“Brain-Plasticity Based” Computer Program Starts Trials

Kermit Cole
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A computerized “brain-plasticity based” computer program designed to improve cognitive issues associated with schizophrenia is undergoing trials at eleven research centers in the U.S. The project is funded by the NIMH and is being done in collaboration with investigators from the Schizophrenia Trials Network.

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Kermit Cole
Kermit Cole, MFT, founding editor of Mad in America, works in Santa Fe, New Mexico as a couples and family therapist. Inspired by Open Dialogue, he works as part of a team and consults with couples and families that have members identified as patients. His work in residential treatment — largely with severely traumatized and/or "psychotic" clients — led to an appreciation of the power and beauty of systemic philosophy and practice, as the alternative to the prevailing focus on individual pathology. A former film-maker, he has undergraduate and master's degrees in psychology from Harvard University, as well as an MFT degree from the Council for Relationships in Philadelphia. He is a doctoral candidate with the Taos Institute and the Free University of Brussels. You can reach him at [email protected]

5 COMMENTS

  1. Yes, it would be very interesting to run a comparison of drug-exposed vs. drug-naive schizophrenia-diagnosed people for cognitive impairment. I thought it amusingly ironic that they found that none of the drugs have been FDA approved for this “indication,” where there’s good reason to suspect that the drugs themselves cause the impairment.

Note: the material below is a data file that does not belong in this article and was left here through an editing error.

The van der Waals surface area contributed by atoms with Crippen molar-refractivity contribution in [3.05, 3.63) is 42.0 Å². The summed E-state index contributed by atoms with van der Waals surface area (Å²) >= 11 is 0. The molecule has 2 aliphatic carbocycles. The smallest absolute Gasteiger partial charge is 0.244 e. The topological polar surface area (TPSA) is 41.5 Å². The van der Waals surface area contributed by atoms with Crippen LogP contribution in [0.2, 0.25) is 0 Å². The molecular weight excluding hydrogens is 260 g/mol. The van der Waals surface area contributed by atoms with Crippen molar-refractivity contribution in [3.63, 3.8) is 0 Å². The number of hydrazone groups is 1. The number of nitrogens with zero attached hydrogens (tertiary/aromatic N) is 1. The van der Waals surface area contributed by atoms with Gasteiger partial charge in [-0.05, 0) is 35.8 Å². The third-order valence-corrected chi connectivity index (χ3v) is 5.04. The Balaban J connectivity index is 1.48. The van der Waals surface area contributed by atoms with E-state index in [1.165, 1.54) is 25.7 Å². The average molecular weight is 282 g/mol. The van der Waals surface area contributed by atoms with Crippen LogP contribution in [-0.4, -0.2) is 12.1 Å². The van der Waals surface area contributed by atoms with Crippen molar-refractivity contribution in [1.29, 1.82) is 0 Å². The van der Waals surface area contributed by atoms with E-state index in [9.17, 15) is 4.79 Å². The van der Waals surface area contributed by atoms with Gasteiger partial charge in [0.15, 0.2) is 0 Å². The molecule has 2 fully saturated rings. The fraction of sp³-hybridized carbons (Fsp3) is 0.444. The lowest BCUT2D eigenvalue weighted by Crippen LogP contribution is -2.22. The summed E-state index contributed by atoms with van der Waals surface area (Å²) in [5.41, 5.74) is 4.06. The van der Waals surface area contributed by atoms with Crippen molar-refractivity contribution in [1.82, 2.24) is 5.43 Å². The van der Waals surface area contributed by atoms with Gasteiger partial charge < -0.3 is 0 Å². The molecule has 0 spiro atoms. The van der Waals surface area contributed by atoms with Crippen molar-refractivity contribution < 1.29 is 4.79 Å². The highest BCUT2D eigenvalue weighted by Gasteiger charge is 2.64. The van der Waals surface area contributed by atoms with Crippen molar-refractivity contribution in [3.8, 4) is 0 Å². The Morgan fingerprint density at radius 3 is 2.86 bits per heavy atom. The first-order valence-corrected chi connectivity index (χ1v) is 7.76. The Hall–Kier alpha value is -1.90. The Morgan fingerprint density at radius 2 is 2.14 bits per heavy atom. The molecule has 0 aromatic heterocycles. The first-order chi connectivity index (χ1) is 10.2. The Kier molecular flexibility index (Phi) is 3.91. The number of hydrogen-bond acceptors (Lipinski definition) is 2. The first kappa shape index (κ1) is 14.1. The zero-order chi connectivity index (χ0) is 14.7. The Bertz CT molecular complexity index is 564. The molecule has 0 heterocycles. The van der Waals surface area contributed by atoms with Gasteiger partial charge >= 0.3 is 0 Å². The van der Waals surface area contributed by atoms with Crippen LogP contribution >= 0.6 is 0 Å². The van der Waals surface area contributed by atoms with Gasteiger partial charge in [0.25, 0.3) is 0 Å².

2. I suspect it is more complex – that both mental health problems, and the drugs, can cause impairment. Which is why sometimes drugs seem to “help” with the impairment, and sometimes make it worse.

    What I think is key to recognize, and what our system should be working toward but isn’t, is ways of getting to where one neither has the mental health problem nor is taking the drugs. I suspect the currently reported study may be too narrow, they might try looking for example at a form of mindfulness meditation that has been found to help people in general with developing the part of the brain involved in emotion regulation, see http://www.medscape.com/viewarticle/765894

  3. “…getting to where one neither has the mental health problem nor is taking the drugs.”

    This is the end game Ron. I agree this needs to be more of a focus. I understand the need for so many posts, articles, etc. exposing the chemical imbalance myth, ghostwriting, unsavory relationships, etc. But I’m hoping, in time, more and more posts will have to do with remaking our system so that what are called “mental illnesses” today do not exist. Distress, even extreme states of distress must be seen differently, not as illness. If we remove the diagnostic dogma we are still left with our cultures desire for quick fixes thru drugs. This is an issue that transcends psychiatry.

  4. “These cognitive impairments can limit the ability of persons with schizophrenia to process new information accurately and quickly, make effective decisions and remember key information. …these symptoms can severely impair patients’ abilities to perform everyday activities, live independently, gain employment and sustain social relationships.

    It is commonly believed that the most significant symptoms of schizophrenia are delusions and/or hallucinations, yet these represent only a fraction of the symptoms.”

    This study concludes that the side effects of anti-psychotic medications are more impairing than the symptoms of so-called schizophrenia they are meant to treat. (i.e. delusions and hallucinations). These are all the “negative symptoms” that Nancy Andreason recognized were due to medications, and had been mistaken for symptoms of schizophrenia.